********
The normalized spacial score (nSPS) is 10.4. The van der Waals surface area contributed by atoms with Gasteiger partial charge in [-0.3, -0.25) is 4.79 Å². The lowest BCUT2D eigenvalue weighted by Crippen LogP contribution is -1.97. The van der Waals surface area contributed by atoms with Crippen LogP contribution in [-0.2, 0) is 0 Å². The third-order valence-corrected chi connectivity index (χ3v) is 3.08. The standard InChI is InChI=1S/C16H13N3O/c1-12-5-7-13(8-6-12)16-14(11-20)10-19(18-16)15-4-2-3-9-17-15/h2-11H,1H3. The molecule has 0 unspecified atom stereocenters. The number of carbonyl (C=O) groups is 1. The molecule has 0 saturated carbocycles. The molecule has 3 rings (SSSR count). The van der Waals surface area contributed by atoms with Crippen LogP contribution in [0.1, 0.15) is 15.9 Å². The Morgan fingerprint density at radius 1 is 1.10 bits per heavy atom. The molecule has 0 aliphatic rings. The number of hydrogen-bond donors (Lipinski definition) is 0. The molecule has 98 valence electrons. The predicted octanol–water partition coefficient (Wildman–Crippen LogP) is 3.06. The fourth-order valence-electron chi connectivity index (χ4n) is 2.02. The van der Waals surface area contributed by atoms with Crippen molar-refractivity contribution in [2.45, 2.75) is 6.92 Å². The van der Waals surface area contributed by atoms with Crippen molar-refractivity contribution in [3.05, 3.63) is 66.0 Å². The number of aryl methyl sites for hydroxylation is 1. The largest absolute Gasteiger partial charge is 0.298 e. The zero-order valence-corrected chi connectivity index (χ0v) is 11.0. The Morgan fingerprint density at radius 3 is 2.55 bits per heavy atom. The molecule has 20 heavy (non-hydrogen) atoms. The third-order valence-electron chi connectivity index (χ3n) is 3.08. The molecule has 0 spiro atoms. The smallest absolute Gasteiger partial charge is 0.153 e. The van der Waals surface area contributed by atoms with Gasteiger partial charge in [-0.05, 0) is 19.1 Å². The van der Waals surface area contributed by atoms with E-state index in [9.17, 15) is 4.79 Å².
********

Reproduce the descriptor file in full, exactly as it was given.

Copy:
The normalized spacial score (nSPS) is 10.4. The van der Waals surface area contributed by atoms with Gasteiger partial charge in [-0.3, -0.25) is 4.79 Å². The lowest BCUT2D eigenvalue weighted by Crippen LogP contribution is -1.97. The van der Waals surface area contributed by atoms with Crippen LogP contribution in [-0.2, 0) is 0 Å². The third-order valence-corrected chi connectivity index (χ3v) is 3.08. The standard InChI is InChI=1S/C16H13N3O/c1-12-5-7-13(8-6-12)16-14(11-20)10-19(18-16)15-4-2-3-9-17-15/h2-11H,1H3. The molecule has 0 unspecified atom stereocenters. The number of carbonyl (C=O) groups is 1. The molecule has 0 saturated carbocycles. The molecule has 3 rings (SSSR count). The van der Waals surface area contributed by atoms with Crippen LogP contribution in [0.1, 0.15) is 15.9 Å². The Morgan fingerprint density at radius 1 is 1.10 bits per heavy atom. The molecule has 0 aliphatic rings. The number of hydrogen-bond donors (Lipinski definition) is 0. The molecule has 98 valence electrons. The predicted octanol–water partition coefficient (Wildman–Crippen LogP) is 3.06. The fourth-order valence-electron chi connectivity index (χ4n) is 2.02. The van der Waals surface area contributed by atoms with Crippen molar-refractivity contribution in [2.45, 2.75) is 6.92 Å². The van der Waals surface area contributed by atoms with Crippen molar-refractivity contribution in [3.05, 3.63) is 66.0 Å². The number of aryl methyl sites for hydroxylation is 1. The largest absolute Gasteiger partial charge is 0.298 e. The zero-order valence-corrected chi connectivity index (χ0v) is 11.0. The Morgan fingerprint density at radius 3 is 2.55 bits per heavy atom. The molecule has 20 heavy (non-hydrogen) atoms. The third-order valence-electron chi connectivity index (χ3n) is 3.08. The molecule has 0 spiro atoms. The smallest absolute Gasteiger partial charge is 0.153 e. The van der Waals surface area contributed by atoms with Gasteiger partial charge in [-0.05, 0) is 19.1 Å². The van der Waals surface area contributed by atoms with E-state index in [9.17, 15) is 4.79 Å².